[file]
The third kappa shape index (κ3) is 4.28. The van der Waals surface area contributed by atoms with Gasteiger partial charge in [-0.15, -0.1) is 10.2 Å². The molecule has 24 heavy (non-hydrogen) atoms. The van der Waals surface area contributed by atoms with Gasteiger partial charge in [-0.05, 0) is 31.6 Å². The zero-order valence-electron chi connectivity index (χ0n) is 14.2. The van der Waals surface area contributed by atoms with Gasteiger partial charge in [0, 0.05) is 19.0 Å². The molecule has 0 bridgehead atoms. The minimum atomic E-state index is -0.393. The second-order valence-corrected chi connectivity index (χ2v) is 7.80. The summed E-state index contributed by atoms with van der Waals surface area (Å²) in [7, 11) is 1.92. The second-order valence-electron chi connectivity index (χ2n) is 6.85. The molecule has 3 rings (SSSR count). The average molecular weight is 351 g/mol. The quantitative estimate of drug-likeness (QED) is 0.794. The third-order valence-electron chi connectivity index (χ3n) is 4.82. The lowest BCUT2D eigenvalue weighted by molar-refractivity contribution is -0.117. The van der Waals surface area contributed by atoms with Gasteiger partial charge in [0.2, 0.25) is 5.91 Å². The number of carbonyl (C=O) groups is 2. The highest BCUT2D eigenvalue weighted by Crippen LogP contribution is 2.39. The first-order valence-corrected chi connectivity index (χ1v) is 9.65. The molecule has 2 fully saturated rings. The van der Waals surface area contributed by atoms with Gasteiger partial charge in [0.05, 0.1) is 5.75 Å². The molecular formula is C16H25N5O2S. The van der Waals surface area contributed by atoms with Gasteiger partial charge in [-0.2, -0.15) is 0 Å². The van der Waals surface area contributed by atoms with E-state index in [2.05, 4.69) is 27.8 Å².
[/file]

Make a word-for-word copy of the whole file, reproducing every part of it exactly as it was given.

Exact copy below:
The third kappa shape index (κ3) is 4.28. The van der Waals surface area contributed by atoms with Gasteiger partial charge in [-0.15, -0.1) is 10.2 Å². The molecule has 24 heavy (non-hydrogen) atoms. The van der Waals surface area contributed by atoms with Gasteiger partial charge in [-0.05, 0) is 31.6 Å². The zero-order valence-electron chi connectivity index (χ0n) is 14.2. The van der Waals surface area contributed by atoms with Gasteiger partial charge in [0, 0.05) is 19.0 Å². The molecule has 0 bridgehead atoms. The minimum atomic E-state index is -0.393. The second-order valence-corrected chi connectivity index (χ2v) is 7.80. The summed E-state index contributed by atoms with van der Waals surface area (Å²) in [7, 11) is 1.92. The second-order valence-electron chi connectivity index (χ2n) is 6.85. The molecule has 3 rings (SSSR count). The average molecular weight is 351 g/mol. The quantitative estimate of drug-likeness (QED) is 0.794. The third-order valence-electron chi connectivity index (χ3n) is 4.82. The lowest BCUT2D eigenvalue weighted by molar-refractivity contribution is -0.117. The van der Waals surface area contributed by atoms with Gasteiger partial charge in [0.2, 0.25) is 5.91 Å². The number of carbonyl (C=O) groups is 2. The highest BCUT2D eigenvalue weighted by Crippen LogP contribution is 2.39. The first-order valence-corrected chi connectivity index (χ1v) is 9.65. The molecule has 2 fully saturated rings. The van der Waals surface area contributed by atoms with Gasteiger partial charge in [0.05, 0.1) is 5.75 Å². The molecular formula is C16H25N5O2S. The van der Waals surface area contributed by atoms with Gasteiger partial charge in [-0.2, -0.15) is 0 Å². The van der Waals surface area contributed by atoms with E-state index in [2.05, 4.69) is 27.8 Å².